Individual differences in reading experiences: The roles of mental imagery and fantasy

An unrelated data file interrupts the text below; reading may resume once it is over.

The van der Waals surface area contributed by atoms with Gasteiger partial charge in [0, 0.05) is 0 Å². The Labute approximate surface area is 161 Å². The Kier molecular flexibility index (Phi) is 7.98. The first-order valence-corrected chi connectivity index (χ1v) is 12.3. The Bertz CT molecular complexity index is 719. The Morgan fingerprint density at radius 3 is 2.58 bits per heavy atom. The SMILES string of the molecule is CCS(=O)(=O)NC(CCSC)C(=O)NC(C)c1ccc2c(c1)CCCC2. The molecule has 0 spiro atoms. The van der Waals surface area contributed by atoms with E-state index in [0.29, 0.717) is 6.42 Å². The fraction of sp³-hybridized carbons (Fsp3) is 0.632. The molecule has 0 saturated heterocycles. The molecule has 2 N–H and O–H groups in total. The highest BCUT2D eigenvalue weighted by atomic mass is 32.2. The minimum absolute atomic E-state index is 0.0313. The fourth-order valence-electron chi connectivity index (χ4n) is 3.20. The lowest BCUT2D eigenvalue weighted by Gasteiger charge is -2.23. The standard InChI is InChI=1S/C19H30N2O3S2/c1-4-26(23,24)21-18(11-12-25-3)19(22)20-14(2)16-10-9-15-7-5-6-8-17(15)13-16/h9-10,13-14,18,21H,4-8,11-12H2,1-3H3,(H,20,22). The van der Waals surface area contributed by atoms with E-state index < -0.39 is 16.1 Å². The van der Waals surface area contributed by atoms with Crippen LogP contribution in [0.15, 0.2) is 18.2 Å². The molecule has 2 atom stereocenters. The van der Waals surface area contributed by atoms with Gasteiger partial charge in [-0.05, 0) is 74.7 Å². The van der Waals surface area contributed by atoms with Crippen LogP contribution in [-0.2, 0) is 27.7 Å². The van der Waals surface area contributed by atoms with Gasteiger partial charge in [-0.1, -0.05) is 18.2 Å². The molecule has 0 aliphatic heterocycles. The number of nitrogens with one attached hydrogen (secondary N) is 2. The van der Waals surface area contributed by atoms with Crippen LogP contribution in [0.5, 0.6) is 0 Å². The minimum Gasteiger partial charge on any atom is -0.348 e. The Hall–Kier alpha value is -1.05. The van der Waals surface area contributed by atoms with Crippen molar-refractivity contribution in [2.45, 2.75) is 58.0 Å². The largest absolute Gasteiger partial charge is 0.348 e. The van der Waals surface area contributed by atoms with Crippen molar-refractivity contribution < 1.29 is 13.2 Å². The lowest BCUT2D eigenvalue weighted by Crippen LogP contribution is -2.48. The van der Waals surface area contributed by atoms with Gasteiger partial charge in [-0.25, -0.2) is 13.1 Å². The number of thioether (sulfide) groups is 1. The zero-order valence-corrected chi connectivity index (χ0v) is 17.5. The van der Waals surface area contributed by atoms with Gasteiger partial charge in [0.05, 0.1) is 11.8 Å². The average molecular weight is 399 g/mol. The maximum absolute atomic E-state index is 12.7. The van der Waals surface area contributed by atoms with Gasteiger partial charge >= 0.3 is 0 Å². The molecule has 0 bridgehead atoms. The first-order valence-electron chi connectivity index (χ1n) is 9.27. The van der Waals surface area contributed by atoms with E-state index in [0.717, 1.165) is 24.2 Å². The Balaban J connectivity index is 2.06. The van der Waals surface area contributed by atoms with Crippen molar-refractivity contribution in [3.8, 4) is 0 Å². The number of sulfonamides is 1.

AbstractIt is well established that readers form mental images when reading a narrative. The influence of mental imagery on the way people experience stories is however still unclear. In two experiments reported here, participants received instructions aimed at encouraging or discouraging mental imagery before reading literary short stories. After reading, participants answered questions about their reading experiences. The results from the first experiment suggested an important role of mental imagery in determining reading experiences. However, the results from the second experiment showed that individual trait differences in how imaginative participants are predicted reading experiences much better than guided mental imagery. Moreover, the role of mental imagery did not extend to aspects of the reading experience other than mental imagery. The implications of these results for the relationship between mental imagery and reading experiences are discussed.

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